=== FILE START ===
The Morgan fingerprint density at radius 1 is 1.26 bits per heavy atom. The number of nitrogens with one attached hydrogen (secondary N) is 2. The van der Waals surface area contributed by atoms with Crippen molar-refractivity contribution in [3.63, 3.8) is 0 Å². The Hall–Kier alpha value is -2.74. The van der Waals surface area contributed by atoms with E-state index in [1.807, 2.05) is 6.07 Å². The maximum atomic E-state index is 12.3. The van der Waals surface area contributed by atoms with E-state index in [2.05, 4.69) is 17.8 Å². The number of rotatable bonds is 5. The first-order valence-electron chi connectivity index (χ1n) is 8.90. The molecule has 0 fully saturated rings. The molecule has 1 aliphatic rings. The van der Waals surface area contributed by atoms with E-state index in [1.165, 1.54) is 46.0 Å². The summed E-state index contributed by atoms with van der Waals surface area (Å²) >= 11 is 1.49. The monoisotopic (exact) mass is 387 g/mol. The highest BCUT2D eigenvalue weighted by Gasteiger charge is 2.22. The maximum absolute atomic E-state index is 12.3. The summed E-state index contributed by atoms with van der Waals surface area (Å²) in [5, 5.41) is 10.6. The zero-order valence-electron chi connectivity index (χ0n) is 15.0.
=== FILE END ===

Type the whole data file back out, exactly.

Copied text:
The Morgan fingerprint density at radius 1 is 1.26 bits per heavy atom. The number of nitrogens with one attached hydrogen (secondary N) is 2. The van der Waals surface area contributed by atoms with Crippen molar-refractivity contribution in [3.63, 3.8) is 0 Å². The Hall–Kier alpha value is -2.74. The van der Waals surface area contributed by atoms with E-state index in [1.807, 2.05) is 6.07 Å². The maximum atomic E-state index is 12.3. The van der Waals surface area contributed by atoms with E-state index in [2.05, 4.69) is 17.8 Å². The number of rotatable bonds is 5. The first-order valence-electron chi connectivity index (χ1n) is 8.90. The molecule has 0 fully saturated rings. The molecule has 1 aliphatic rings. The van der Waals surface area contributed by atoms with E-state index in [1.165, 1.54) is 46.0 Å². The summed E-state index contributed by atoms with van der Waals surface area (Å²) >= 11 is 1.49. The monoisotopic (exact) mass is 387 g/mol. The highest BCUT2D eigenvalue weighted by Gasteiger charge is 2.22. The maximum absolute atomic E-state index is 12.3. The summed E-state index contributed by atoms with van der Waals surface area (Å²) in [5, 5.41) is 10.6. The zero-order valence-electron chi connectivity index (χ0n) is 15.0.